3-level Paradigm: Dynamics and Semiosis

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The basic logic of my argument is going to begin by creating a correspondence between material complexity and semiotic relationships in self-organizing systems, and then considering the semiotic connections between adjacent levels of material organization in such systems. We will find that very often these connections depend on an alternation between the typological and topological modes of semiosis, and will propose that this principle of alternation is both very general and helps us understand the nature of semiosis in even very simple material systems.

What kinds of systems enact semiotic processes? i.e. represent variety of one kind by variety of another for some interpreting (sub- or super-)system?

If we were concerned only with pure topological semiosis (i.e. quant-X by quant-R), perhaps we could argue that all material systems are semiotic; and if we include the role of the human observer, we could argue as well that all material systems as described by us participate in our chains and loops of sign processes.

But what is of interest here I think is to understand systems which make meaning, or use meaning, for themselves, even outside that portion of the epistemological loop that always includes us. I think we all suspect that such systems are the ones we call hierarchically organized complex systems: that only in systems with multiple emergent levels of organization is it truly possible to speak of systems of interpretance, of context-depedent meaning-for, rather than simple Shannon information.

The 3-level paradigm (best developed in the work of the biologist Stanley Salthe) for emergent levels in dynamical organization is also interpretable semiotically, and leads to a consistent semiotic model of the probable evolution of complex auto-semiotic systems. The figure above shows the re-interpretation of the material hierarchy of organized interactions in terms of semiotic relationships.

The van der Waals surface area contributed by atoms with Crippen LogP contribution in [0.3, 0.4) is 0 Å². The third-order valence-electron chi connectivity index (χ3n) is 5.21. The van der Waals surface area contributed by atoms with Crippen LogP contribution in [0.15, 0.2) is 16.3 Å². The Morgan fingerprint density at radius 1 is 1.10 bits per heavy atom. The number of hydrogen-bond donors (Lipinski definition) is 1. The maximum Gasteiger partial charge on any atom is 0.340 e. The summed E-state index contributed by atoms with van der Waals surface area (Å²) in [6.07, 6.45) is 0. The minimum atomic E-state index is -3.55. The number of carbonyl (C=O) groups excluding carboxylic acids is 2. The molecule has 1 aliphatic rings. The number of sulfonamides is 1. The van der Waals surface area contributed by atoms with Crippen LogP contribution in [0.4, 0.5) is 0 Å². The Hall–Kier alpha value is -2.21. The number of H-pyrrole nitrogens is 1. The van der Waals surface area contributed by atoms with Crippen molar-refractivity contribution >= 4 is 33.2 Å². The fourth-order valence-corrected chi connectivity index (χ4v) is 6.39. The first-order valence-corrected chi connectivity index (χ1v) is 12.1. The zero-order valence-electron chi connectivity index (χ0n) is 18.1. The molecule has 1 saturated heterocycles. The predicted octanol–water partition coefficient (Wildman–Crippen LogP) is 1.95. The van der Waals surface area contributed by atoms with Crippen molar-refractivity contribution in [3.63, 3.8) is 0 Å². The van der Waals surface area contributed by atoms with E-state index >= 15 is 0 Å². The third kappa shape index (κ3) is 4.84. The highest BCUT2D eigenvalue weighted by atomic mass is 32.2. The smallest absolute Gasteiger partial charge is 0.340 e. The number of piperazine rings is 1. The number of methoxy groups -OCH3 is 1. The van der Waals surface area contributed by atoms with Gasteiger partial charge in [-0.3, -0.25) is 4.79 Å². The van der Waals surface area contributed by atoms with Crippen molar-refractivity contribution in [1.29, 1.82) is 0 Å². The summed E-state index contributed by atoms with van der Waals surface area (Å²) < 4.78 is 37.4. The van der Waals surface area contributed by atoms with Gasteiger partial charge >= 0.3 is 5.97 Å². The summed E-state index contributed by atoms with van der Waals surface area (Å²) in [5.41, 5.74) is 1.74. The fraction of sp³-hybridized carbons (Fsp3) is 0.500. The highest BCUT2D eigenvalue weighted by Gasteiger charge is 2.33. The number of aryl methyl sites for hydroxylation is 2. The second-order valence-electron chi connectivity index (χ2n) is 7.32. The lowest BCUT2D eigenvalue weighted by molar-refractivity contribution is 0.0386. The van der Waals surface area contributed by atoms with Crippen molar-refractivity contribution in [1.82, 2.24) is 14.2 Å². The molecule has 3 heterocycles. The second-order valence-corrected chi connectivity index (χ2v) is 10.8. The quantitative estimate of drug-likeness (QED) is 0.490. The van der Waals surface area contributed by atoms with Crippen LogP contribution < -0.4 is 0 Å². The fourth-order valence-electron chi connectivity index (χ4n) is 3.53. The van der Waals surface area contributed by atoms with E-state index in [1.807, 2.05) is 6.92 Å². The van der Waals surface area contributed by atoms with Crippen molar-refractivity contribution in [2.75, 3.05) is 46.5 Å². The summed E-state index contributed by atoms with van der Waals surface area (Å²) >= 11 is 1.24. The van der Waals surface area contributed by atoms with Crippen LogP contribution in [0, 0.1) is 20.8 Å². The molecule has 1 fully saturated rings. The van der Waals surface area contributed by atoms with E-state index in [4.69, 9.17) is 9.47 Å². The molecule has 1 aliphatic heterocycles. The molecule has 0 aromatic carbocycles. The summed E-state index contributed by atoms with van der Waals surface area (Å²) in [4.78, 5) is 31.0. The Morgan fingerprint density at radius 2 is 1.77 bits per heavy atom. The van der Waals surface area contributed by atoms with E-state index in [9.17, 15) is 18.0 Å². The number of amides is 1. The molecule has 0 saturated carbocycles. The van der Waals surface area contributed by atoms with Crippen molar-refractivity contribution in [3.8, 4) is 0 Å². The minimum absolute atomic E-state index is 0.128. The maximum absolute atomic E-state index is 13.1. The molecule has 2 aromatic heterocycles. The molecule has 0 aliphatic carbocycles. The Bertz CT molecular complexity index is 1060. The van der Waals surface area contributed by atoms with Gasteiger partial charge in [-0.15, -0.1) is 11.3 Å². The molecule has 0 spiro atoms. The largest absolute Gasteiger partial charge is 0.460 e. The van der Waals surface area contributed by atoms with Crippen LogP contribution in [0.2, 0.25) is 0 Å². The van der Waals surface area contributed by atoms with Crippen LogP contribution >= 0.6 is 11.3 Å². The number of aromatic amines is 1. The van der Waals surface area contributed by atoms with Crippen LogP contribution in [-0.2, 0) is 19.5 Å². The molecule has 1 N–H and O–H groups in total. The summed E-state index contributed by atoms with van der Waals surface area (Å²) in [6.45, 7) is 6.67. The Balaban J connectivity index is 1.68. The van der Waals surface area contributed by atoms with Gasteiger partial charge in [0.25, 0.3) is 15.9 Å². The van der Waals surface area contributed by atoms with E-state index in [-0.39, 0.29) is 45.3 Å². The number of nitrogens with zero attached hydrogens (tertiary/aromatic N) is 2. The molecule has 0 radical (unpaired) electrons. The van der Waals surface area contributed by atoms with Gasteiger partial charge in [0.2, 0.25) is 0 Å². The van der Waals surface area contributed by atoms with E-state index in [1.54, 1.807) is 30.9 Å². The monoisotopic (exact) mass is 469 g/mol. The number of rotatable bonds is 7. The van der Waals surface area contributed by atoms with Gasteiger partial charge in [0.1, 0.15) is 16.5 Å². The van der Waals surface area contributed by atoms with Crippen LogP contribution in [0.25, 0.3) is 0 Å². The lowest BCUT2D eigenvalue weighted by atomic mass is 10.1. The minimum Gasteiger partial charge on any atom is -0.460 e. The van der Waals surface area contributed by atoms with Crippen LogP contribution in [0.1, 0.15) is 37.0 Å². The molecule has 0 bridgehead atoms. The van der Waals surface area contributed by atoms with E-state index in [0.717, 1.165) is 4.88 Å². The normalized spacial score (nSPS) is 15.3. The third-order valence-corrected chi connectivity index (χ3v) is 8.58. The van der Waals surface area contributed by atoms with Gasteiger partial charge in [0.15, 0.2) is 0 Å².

The basic 3-level paradigm for complex hierarchically organized systems maintains that whenever we seek to analyse a particular level of organization, the "focal" level, we need to take into account also at least (and in many kinds of systems at most) one level of organization "above" (the supersystem level, with longer characteristic times for slower processes, often occurring over much larger scales of spatial extension, and with greater total involved matter and energy) and one level "below" (the subsystems level, with shorter characteristic times for typically faster processes, often occurring over much smaller scales of spatial extension and with much less total matter and energy involved, per unit). The organization of the focal level depends on interactions among constituent units at the next lower level (whose properties matter to the focal level only through these interactions) and on contraints "from" the next higher level (which are in fact nothing more than boundary conditions on possible self-consistent, or self-sustaining patterns of collective interaction _at_ the focal level _of_ the units from the level below). The focal level acts to filter or buffer the causal influences between non-adjacent levels. The emergence of level N filters information from [N-1] for [N+1] and buffers [N+1] against the microdynamics (e.g. fluctuations) of [N-1].

The second part of the diagram above shows the correspondences for the semiotic relations. We will say that the focal level re-organizes typological (and/or topological) variety at the [N-1] subsystem level AS topological (and/or typological) meaning FOR the [N+1] supersystem level. This means that in effect some phenomena definable only at level N act as representamina (R) OF conditions at level [N-1] (i.e. the X's) FOR a system at level [N+1], which acts as the system of interpretance (SI) that 'reads' R's as 'signs of' X's and responds to these R's in ways that are functionally adaptive and appropriate for the conditions (X's) represented by these R's to the SI. (See examples to come.) Note that what is non-trivial in this account is that typological variety is re-organized across levels as topological meaning, and vice versa (i.e. the principle of alternation).